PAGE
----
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Participatory Video
is a comprehensive guide to using video in group development work. Used in a participatory way, video can be a powerful tool, which allows clients to examine the world around them, gain awareness of their situation and become more actively involved in decisions which affect their lives.
Based on an innovative approach researched over twelve years, the book sets out a complete programme for workers in a range of social work, community, education and health settings.

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Images & Sounds: Audiovisual Language integrates a Papertronic book and eBook, an audiovisual annotation catalogue and exploration system. Images & Sounds: Audiovisual Composing is published as a Papertronic book and an eBook, both comprising nine chapters. Each chapter comprises text and illustrations automatically linked with up to 30 audiovisual annotations, presented as audiovisual galleries, video shorts, film clips, animation and multimedia compositions within an electronic environment.

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Papers, Articles and Reports

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Pathways to accountability from the margins:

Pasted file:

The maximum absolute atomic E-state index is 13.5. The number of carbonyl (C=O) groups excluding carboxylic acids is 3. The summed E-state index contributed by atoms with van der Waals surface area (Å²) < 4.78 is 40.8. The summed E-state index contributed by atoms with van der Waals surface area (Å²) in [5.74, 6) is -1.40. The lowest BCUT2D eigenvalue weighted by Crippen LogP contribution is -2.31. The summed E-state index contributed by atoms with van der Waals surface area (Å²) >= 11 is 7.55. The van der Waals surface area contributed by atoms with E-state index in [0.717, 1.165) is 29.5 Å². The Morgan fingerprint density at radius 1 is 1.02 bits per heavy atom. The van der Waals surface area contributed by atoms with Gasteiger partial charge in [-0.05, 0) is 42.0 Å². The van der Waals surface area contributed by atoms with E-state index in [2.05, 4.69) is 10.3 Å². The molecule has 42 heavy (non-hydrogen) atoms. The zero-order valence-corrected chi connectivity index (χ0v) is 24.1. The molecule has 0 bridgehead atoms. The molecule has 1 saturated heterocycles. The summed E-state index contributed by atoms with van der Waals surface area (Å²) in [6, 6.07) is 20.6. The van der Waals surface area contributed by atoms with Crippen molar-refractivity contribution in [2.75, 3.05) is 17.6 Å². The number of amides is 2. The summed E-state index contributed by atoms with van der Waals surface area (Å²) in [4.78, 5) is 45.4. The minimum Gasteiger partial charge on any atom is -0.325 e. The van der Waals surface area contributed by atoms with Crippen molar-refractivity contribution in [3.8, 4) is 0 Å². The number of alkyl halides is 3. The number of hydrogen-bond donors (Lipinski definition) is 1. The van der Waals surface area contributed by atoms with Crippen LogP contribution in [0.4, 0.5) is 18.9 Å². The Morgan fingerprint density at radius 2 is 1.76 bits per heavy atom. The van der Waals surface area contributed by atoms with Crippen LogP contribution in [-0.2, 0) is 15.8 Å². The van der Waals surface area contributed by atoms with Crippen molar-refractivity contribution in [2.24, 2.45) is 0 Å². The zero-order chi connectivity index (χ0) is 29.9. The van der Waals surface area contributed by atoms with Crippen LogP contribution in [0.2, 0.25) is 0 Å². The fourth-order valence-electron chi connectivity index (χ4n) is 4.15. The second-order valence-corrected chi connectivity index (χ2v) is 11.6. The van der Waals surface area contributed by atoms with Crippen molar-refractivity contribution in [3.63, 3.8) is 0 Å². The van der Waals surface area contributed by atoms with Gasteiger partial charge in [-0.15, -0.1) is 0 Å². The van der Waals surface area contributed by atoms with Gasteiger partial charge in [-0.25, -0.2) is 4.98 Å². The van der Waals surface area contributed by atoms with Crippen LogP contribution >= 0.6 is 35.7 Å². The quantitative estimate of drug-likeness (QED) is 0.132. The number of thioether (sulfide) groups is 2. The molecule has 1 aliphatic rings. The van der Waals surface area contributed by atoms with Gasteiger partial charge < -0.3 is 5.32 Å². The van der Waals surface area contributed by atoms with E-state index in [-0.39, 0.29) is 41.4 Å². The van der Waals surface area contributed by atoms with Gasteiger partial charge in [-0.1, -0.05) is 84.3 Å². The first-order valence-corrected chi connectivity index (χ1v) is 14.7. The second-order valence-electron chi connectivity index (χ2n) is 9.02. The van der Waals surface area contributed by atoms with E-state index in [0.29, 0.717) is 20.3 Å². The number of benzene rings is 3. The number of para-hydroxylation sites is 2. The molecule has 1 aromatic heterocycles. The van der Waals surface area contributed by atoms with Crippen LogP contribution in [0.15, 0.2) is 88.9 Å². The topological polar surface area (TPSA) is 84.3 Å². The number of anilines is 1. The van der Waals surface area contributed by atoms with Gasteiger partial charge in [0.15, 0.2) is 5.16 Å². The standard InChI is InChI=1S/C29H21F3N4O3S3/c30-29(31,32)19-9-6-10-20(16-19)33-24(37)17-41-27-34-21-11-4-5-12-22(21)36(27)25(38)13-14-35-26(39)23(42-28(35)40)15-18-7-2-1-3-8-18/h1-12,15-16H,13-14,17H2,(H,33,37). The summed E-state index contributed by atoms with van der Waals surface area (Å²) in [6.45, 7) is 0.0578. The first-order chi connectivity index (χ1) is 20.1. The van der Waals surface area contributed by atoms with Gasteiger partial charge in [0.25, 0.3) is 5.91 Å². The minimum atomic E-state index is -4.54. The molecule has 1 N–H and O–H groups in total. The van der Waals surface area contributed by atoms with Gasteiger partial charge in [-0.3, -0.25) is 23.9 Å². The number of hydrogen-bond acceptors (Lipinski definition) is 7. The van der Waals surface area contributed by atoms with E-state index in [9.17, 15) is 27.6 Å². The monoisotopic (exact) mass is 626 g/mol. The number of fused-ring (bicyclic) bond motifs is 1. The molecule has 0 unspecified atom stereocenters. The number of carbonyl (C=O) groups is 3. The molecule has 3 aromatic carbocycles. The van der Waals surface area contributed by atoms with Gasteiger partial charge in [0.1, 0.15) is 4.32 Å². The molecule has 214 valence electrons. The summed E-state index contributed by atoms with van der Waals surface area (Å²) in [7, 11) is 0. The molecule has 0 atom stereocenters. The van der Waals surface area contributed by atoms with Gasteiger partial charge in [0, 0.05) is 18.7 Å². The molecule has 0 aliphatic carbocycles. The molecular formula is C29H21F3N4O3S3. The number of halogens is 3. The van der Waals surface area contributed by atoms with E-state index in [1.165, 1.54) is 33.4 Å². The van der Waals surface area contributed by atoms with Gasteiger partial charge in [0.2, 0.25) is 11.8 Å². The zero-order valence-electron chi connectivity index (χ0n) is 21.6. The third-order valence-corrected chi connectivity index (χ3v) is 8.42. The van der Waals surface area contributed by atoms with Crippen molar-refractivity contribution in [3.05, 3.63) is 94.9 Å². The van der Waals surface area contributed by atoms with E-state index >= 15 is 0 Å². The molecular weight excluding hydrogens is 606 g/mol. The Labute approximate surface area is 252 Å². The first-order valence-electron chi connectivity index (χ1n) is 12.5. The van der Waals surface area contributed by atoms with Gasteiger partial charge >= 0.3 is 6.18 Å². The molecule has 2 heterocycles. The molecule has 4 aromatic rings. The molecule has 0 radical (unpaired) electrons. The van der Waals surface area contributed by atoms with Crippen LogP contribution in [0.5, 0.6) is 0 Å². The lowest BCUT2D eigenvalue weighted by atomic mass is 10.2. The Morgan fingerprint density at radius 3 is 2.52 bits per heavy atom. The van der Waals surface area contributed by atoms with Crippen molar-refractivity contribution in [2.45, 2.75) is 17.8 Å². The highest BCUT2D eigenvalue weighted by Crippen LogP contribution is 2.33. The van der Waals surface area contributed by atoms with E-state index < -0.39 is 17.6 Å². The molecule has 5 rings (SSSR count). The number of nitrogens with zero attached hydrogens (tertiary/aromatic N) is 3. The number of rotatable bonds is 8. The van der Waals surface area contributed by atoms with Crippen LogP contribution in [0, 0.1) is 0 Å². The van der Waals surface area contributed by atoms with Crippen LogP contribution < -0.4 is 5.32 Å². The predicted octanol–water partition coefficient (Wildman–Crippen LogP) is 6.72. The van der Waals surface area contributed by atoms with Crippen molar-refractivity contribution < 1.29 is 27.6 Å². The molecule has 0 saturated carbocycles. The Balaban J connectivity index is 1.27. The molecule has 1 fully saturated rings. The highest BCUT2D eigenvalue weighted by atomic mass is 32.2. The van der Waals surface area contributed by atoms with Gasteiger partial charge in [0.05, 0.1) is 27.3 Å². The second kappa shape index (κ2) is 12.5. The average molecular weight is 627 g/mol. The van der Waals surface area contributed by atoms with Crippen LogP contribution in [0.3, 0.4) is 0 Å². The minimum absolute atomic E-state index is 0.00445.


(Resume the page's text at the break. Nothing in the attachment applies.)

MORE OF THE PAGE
reflections on participatory video practice.

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Connecting communication:
using video to open spaces and mediate exchange between Kenyan
grass-roots activists.

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Using Participatory Video for Action Research
By Dr Jackie Shaw, Founder, Real Time
This paper provides an account of the practice and processes used by Real Time, a UK-based professional media organisation and educational charity. Real Time is a voluntary-sector provider that offers consultancy and project services to government and non-statutory agencies in the Health and Social Care sector. Participatory Video is a facilitated group method that involves participants in communicating their own experiences, issues and stories on video.
There is developing interest in the possibilities of visual methods in researching complex social problems. Real Time specialises in applying participatory video as a collaborative group process to engage service users in exploring explanations and possible ways forward for issues that have proved hard to address in other ways.

Beyond Empowerment Inspiration
By Dr Jackie Shaw, Founder, Real Time
Participatory Video has generally been framed idealistically, resulting in a discourse of possibility and potential as presented in methodological guides (e.g. Shaw and Robertson 1997, Lunch and Lunch 2006) and motivational literature (e.g. White 2003). In this chapter, I open the gap between these participatory video ideals, and actual practice manifestation in the complex social reality of project application. To do this I explore the participatory video process used by Real Time Video in its work as a UK-based, professional media organisation that specialises in using video to catalyse social benefit in community contexts. My standpoint is that participatory video processes such as Real Time’s are not magic bullets despite the many positive claims. There are often tensions between different social agendas in real-life project settings.